Looking toward the Ko’onzi village site, the salt flats of Saline Valley visible in the distance beneath the snow-capped peaks of the Inyo Range.
“Saline Valley, Inyo County, California, is one of the most remarkable places in the state. . . .It is simply an immense basin, say twelve by twenty-five miles in size, surrounded on all sides by great mountains. At its lowest point of depression is found some 1,200 acres of pure salt–millions of tons of it, glistening like crusted snow. Bordering on this, on all sides except the west, comes miles square of sandy, dusty lands, caustic with alkali, borax or similar deposits.”
—Dallas Daily Herald (1882)
Saline Valley lies several hours drive from the nearest basic services and conveniences of civilization. Even today in 2017, even in the nation’s most populace state, this place is remote and desolate like few others.
The dirt road leading through the basin was horrendous at the time of our crossing, the washboards nearly debilitating in places, forcing a driver to slow to a crawl even in a 4×4 truck.
DavidStillman.com and I drove the dirt road into light snow showers and through an icy and treacherous narrow mountain pass to reach the valley, at one point having but mere inches to spare from plummeting some 80 feet into a canyon, when barely making it around a boulder that had rolled down onto the icy road. Mere inches to spare, I say.
Driving through the pass our view was short and narrow and cropped by the landscape and closed in beneath a low ceiling of cloud cover. One of the most remarkable experiences occurred as we rolled out of the pass. The hills broke open and Saline Valley suddenly fell out before us, a tremendous long view over the flats, a massive basin of open space that seemed to pull the breath from my lungs, to pull my body its way.
After the short views within the pass, the sudden long view over the valley was stunning (in the true sense of the word which is too often misused). It was as if I was enclosed in a room at the top of a skyscraper standing beside a door, which was suddenly opened to reveal that I was standing on the edge of the 100th floor overlooking a city far below stretching to the horizon. The sensation was not vertigo, but something akin to it.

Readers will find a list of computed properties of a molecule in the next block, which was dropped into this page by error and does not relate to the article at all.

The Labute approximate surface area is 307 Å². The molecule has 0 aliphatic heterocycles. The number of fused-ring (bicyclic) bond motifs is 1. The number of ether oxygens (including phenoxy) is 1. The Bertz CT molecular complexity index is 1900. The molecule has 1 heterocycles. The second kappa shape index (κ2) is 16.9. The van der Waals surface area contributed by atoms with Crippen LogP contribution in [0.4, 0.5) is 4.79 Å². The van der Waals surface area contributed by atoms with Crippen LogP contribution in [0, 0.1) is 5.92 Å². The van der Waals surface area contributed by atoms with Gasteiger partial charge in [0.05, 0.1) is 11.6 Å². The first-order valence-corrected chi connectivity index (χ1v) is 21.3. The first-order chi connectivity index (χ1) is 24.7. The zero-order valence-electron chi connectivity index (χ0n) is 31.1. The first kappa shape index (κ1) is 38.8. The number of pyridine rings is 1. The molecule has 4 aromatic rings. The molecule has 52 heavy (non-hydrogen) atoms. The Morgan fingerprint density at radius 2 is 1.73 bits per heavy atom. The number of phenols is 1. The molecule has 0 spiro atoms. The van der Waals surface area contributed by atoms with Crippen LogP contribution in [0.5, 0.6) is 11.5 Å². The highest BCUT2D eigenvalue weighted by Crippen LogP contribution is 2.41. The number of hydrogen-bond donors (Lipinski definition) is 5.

On the edge of this salty basin, beneath ten thousand foot peaks, lies the Ko’onzi site. Here the ruins of single family shelters can still be seen in the form of circular-shaped stone footings. Nearby the rocks are decorated with petroglyphs, and a large erratic boulder beside the adjacent creek is dotted with mortars and painted with bighorn sheep pictographs rendered in ocher hues.
Mortar stone with a view of the lake.
The indigenous place-name for Saline Valley was (is) Ko’, which means “deep place.” The people were called Ko’onzi.
The following describes and explains a bit about these environs and the people that once lived there, as excerpted from Julian H. Steward’s book, “Basin-Plateau Aboriginal Sociopolitical Groups” (1938):
“SALINE VALLEY–This district had an extraordinary range of life zones.
The deep valley floor, 1,200 feet, is in the Lower Sonoran Zone. It is mild in winter and almost unbearably hot in summer. It supports a little mesquite, but has few edible seed annuals, the majority of its sparse flora being extremely xerophytic and unfit for human consumption.
The bordering mountains, especially to the north and south, are in the Upper Sonoran and Transitional zones, where cooler temperatures make summer living possible and where greater precipitation supports many flowering annuals, which supply the greater part of plant foods. Pine nuts are also abundant in these mountains.